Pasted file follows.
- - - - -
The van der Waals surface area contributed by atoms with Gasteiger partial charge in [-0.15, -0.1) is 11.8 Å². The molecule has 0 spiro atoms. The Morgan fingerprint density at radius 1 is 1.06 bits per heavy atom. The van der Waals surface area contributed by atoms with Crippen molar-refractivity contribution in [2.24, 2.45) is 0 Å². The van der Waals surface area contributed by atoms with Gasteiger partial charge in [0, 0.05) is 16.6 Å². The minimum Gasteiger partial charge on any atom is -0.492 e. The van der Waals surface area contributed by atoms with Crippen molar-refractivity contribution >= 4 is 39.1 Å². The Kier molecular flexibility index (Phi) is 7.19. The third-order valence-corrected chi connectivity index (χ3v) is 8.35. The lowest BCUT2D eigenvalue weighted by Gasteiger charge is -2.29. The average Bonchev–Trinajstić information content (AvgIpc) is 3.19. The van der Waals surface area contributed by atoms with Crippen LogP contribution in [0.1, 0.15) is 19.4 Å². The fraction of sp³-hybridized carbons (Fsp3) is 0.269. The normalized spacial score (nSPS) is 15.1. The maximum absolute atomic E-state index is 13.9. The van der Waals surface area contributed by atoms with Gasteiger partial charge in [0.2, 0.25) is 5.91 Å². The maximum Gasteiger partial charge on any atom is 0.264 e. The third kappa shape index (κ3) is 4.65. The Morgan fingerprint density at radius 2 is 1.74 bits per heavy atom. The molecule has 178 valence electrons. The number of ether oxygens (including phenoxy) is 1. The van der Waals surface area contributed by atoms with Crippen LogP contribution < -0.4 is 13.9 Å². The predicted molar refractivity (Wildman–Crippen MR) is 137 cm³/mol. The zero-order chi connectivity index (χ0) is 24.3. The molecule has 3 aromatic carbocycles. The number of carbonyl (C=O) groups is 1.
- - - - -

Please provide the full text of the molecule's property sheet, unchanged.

The van der Waals surface area contributed by atoms with Gasteiger partial charge in [-0.15, -0.1) is 11.8 Å². The molecule has 0 spiro atoms. The Morgan fingerprint density at radius 1 is 1.06 bits per heavy atom. The van der Waals surface area contributed by atoms with Crippen molar-refractivity contribution in [2.24, 2.45) is 0 Å². The van der Waals surface area contributed by atoms with Gasteiger partial charge in [0, 0.05) is 16.6 Å². The minimum Gasteiger partial charge on any atom is -0.492 e. The van der Waals surface area contributed by atoms with Crippen molar-refractivity contribution >= 4 is 39.1 Å². The Kier molecular flexibility index (Phi) is 7.19. The third-order valence-corrected chi connectivity index (χ3v) is 8.35. The lowest BCUT2D eigenvalue weighted by Gasteiger charge is -2.29. The average Bonchev–Trinajstić information content (AvgIpc) is 3.19. The van der Waals surface area contributed by atoms with Crippen LogP contribution in [0.1, 0.15) is 19.4 Å². The fraction of sp³-hybridized carbons (Fsp3) is 0.269. The normalized spacial score (nSPS) is 15.1. The maximum absolute atomic E-state index is 13.9. The van der Waals surface area contributed by atoms with Gasteiger partial charge in [0.2, 0.25) is 5.91 Å². The maximum Gasteiger partial charge on any atom is 0.264 e. The third kappa shape index (κ3) is 4.65. The Morgan fingerprint density at radius 2 is 1.74 bits per heavy atom. The molecule has 178 valence electrons. The number of ether oxygens (including phenoxy) is 1. The van der Waals surface area contributed by atoms with Crippen LogP contribution < -0.4 is 13.9 Å². The predicted molar refractivity (Wildman–Crippen MR) is 137 cm³/mol. The zero-order chi connectivity index (χ0) is 24.3. The molecule has 3 aromatic carbocycles. The number of carbonyl (C=O) groups is 1.